Also spelled PUSHTOON, or PAKHTOON, Hindustani PATHAN, Persian AFGHAN,
Pashtu-speaking people of Afghanistan and northwestern Pakistan.
They constitute the majority of the population of Afghanistan and
bore the exclusive name of Afghan before that name came to denote
any native of the present land area of Afghanistan.
About the origins of the Pashtoon, most scholars believe it more
likely that they arose from an intermingling of ancient Aryans from
the north or west with subsequent invaders. Several Pashtun clans
are known to have moved from Afghanistan to Pakistan between the
13th and 16th century. Each clan, consisting of kinsmen who trace
descent in the male bloodline from a common clanial ancestor, is
divided into subclans, and patriarchal families. Clanial genealogies
establish rights of succession and inheritance and the right to
use tribal lands and to speak in tribal council. Disputes over property,
women, and personal injury often result in blood feuds between families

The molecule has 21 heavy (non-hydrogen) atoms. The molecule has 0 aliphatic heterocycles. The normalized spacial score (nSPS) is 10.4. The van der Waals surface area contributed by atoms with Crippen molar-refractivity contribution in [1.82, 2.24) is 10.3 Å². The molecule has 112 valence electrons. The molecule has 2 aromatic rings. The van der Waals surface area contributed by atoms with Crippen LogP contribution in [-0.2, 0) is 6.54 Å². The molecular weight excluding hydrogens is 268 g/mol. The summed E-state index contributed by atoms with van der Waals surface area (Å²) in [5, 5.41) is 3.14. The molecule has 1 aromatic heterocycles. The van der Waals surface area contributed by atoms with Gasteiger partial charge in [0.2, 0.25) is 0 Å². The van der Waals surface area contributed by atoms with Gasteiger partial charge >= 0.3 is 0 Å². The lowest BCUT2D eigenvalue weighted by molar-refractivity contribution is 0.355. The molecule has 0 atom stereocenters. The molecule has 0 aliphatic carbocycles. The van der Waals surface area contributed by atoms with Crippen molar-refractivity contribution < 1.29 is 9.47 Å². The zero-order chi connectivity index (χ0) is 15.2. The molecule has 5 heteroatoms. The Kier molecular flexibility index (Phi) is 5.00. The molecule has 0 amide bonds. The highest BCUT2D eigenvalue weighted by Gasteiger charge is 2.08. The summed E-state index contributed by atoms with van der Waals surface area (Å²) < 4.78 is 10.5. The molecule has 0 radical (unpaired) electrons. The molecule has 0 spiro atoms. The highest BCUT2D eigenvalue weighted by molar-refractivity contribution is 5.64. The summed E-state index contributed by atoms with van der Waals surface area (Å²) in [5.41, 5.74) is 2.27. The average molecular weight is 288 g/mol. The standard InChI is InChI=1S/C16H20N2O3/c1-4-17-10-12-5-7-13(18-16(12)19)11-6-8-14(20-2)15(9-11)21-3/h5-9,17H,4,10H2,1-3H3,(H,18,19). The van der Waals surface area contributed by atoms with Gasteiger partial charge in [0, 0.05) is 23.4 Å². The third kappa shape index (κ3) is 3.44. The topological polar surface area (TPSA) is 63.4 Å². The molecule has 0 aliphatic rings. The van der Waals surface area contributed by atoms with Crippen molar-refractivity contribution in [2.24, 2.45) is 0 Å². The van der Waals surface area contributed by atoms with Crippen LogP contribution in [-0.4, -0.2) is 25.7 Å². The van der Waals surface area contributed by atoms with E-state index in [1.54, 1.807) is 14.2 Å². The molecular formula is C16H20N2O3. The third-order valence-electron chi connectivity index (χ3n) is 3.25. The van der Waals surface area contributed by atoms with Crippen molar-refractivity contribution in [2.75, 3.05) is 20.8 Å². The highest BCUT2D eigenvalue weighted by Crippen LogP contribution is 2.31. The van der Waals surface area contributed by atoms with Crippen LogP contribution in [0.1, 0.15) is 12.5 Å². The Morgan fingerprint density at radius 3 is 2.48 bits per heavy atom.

and whole clans; these may be inherited unless settled by the intervention
of clan chiefs or by council of elder.
The Pashtoon are farmers, herdsmen, and warriors. Most are
sedentary farmers, combining cultivation with animal husbandry;
some are migratory herdsmen and caravaners. Large numbers of them
have always been attracted to military service.
There are estimated to be about 12,500,000(est. 1982) Pashtun in
Afghanistan and 14,000,000 in Pakistan. They comprise about
60 clans of varying size and importance, each of which occupies
a particular territory. In Afghanistan, where Pashtun are the predominant
ethnic group, the main clans are the Durrani and the
In Pakistan, Pashtoon predominate north of Quetta between the Sulaiman
Range and the Indus River. In the hill areas the main clans are,
from south to north: the Kakar, Sherani,
and Ustarana south of the Gumal River; the Mahsud,
Darwesh Khel, Waziri, and Bitani
between the Gumal River and Thal; the Turi, Bangash,
Orakzay, Afridi, and Shinwari
from Thal to the Khyber Pass; and the Mohmand, Utman Khel,
Tarklani, and Yusufzay north and northeast
of the Khyber.
The settled areas include lowland tribes subject to direct administration
by the provincial government. The main clans there are, from south
to north: the Banuchi and Khatak from the Kurram
River to Nowshera; and the Khalil and Mandan in the
Vale of Peshawar.
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